These Italian colloquialisms are come il cacio sui maccheroni.
Learning local slang is one of the most fun parts of traveling. It provides insight into the culture and personality of a place, and it allows you to connect with local people. Even if you're not fluent in a language, learning a few words and phrases can open the door to conversation, and native speakers will always appreciate your effort to traverse the language barrier.
Here are some phrases that can help you experience la dolce vita during your trip to Italy.
Interpretation: "Hey." Pronounced like "Ah-ooo". The "o" is sometimes drawn out for emphasis.
In use: An informal greeting that you're likely to hear daily.
Interpretation: A filler word, similar to "um" or "so" when you're pausing to think.
In use: Fans of the Netflix show Master of None will recognize this one.
Interpretation: Just like it sounds in English—an exclamation that can be used to express amazement, disbelief, etc.
In use: You might feel inspired to say it when you see the stunning view of Florence from the Piazzale Michelangelo.
Amore a prima vista
Interpretation: Love at first sight
In use: A phrase that describes the passion of Romeo and Juliet in Verona, or how you'll feel when you catch your first glimpse of a Tuscan vineyard.
Interpretation: "Enough." Can be repeated "Basta, basta" to say "stop" or "enough is enough".
In use: You can use this phrase when you've had your fill of Italian wine, Renaissance art, shopping, or delicious food (if you ever hit that point).
In use: You'll probably hear it combined with Ahó more often than not - "Ahó bella!"
Interpretation: "I don't know" or "meh".
In use: It can either be used to express indecision, lack of knowledge, or disinterest.
Interpretation: "How cool!"
In use: What you'll probably say the first time you see the towering Statue of David or the Leaning Tower of Pisa in person.
Come il cacio sui maccheroni
Interpretation: "Perfect solution!" This phrase literally translates to "like sheep's milk for the macaroni" and is something like the English phrase "Just what the doctor ordered".
In use: Try it out when you take your first bite of pizza, every time you order one.
Interpretation: "Come on!"
In use: Use it when you want someone to join in or tag along. For example, when you meet a friendly local and ask them to join your group for dinner or drinks. Or when you're eager to get to the Colosseum and your travel partner keeps getting distracted by the sights and sounds of Rome.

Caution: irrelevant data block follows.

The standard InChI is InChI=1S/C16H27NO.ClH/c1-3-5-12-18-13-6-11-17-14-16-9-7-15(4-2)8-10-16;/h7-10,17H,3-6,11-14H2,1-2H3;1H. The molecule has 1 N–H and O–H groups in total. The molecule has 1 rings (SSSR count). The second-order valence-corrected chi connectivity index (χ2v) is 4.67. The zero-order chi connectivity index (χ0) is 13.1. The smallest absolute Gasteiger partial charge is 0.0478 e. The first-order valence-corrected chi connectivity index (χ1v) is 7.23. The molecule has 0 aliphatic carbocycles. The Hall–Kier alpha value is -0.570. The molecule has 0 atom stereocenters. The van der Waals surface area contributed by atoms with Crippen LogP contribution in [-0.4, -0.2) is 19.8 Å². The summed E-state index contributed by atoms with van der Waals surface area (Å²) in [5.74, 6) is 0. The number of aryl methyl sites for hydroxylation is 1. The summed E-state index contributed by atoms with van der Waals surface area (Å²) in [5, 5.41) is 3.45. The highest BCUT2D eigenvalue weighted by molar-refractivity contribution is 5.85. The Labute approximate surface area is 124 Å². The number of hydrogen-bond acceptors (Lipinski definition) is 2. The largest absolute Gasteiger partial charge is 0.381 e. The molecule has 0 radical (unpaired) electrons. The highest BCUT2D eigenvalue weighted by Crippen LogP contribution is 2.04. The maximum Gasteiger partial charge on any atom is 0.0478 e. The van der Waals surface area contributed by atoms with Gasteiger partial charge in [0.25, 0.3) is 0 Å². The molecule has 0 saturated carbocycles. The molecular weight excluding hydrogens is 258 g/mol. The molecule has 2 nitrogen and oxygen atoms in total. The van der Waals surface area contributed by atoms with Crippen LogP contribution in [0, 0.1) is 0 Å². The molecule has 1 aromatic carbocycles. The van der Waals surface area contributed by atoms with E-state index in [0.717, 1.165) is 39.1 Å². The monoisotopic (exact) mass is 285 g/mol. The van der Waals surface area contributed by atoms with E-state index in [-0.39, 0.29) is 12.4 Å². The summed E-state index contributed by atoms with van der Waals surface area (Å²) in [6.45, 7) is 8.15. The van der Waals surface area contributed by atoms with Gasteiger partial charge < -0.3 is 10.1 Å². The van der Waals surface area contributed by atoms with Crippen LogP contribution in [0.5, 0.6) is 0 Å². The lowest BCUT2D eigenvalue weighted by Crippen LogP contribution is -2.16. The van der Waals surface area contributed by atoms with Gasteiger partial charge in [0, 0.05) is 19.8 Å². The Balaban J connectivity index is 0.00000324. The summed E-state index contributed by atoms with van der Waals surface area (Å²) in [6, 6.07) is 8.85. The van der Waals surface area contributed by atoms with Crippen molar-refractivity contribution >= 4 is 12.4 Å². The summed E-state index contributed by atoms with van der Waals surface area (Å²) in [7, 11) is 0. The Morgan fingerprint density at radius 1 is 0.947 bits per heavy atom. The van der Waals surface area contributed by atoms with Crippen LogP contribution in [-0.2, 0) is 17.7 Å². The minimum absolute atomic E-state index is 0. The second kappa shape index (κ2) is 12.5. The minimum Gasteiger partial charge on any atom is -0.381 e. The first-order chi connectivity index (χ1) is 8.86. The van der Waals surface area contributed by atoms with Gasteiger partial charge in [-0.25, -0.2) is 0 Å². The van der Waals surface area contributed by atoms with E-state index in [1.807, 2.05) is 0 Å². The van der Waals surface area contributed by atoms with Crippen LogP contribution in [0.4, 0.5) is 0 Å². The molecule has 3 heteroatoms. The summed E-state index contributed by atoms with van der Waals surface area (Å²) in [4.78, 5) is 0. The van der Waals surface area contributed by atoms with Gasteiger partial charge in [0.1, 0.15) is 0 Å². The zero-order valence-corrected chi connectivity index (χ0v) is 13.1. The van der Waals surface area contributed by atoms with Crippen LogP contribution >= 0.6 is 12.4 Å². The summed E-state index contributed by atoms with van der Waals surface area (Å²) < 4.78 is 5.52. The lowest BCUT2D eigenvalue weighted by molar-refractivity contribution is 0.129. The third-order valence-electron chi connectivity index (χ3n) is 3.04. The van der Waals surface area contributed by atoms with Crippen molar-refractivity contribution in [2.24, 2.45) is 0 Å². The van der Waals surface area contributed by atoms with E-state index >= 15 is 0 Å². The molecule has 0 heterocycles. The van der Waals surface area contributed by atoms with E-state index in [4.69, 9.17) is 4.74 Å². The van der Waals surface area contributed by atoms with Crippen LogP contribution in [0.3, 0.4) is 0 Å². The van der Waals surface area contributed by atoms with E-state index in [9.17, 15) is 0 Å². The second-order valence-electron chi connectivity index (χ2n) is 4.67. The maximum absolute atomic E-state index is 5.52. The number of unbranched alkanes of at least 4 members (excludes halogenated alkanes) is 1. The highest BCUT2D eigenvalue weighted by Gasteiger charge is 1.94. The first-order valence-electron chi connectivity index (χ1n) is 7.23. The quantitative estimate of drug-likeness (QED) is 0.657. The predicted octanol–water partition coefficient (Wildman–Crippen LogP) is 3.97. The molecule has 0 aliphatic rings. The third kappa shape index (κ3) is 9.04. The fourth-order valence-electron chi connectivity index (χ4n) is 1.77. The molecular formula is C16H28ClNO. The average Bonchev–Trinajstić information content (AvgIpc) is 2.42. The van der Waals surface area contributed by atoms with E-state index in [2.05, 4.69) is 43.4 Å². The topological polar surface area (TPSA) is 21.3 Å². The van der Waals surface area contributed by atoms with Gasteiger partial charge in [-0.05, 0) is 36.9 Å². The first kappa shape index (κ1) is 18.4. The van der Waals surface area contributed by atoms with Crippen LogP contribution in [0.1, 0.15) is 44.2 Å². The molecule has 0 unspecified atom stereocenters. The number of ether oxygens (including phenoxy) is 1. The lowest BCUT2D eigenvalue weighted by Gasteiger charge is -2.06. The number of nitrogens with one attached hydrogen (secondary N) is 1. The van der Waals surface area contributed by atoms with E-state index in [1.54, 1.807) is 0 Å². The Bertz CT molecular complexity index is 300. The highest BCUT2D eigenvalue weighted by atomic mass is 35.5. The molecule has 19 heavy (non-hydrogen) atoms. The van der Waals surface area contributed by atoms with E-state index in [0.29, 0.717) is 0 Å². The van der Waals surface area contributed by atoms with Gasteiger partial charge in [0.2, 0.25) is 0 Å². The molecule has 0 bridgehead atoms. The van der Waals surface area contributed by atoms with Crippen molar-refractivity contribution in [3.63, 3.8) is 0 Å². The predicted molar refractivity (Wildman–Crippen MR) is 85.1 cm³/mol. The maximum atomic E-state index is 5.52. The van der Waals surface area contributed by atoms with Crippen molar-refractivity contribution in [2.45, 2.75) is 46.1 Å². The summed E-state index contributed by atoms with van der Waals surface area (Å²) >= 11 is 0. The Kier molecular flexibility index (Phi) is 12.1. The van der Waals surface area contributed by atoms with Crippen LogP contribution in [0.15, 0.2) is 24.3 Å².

Interpretation: "No big deal" or "don't worry about it."
In use: If you accidentally drop your gelato on the ground, just say "figurati" and head back to the gelateria.
Fuori come un balcone
Interpretation: This phrase is to used say someone is crazy, "out of their mind," or even drunk. It literally translates to "out like a balcony." It's sort of the Italian equivalent of saying that someone has "lost their marbles."
In use: You might use it say you were "fuori come un balcone" for not picking up those leather gloves in Florence.
Interpretation: "Maybe" or "If only!"
In use: "Are you planning on moving to Italy?" "Magari!"
Interpretation: "That's good" used like "Phew" or "Thank God!"
In use: If you think the shop has run out of sfogliatella, but then you see them pull a fresh tray out of the oven, you could use this phrase to express your relief.
Interpretation: "A lot," especially in the context of price.
In use: If someone asks how much a piece of jewelry costs, you could say "na cifra" (but the purchase was definitely worth it).
Non fai scumbari
Interpretation: "Stop embarrassing me."
In use: You might overhear this phrase said by a local child to their parents.
Interpretation: An afternoon nap.
In use: When you're laying on the beach in Cinque Terre or the Amalfi Coast after a hearty lunch, you might want to catch a quick "pisolino."
Interpretation: "Are you getting off (the train or bus)?"
In use: You might be asked this question if you're standing near the exit door on public transportation.
Tutto sale e pepe
Interpretation: "All salt & pepper."
In use: If someone is described as "tutto sale e pepe," it means that they're sunny, happy, and generally fun to be around. (Good personality goals, no?)
Vivere alla giornata
Interpretation: This phrase translates to "live for the day" and is equivalent to the English phrase to "live in the moment."
In use: You might say this to a friend who's rushing to check tourist sites off their Italy bucket list, "vivere alla giornata, you're in Italy!"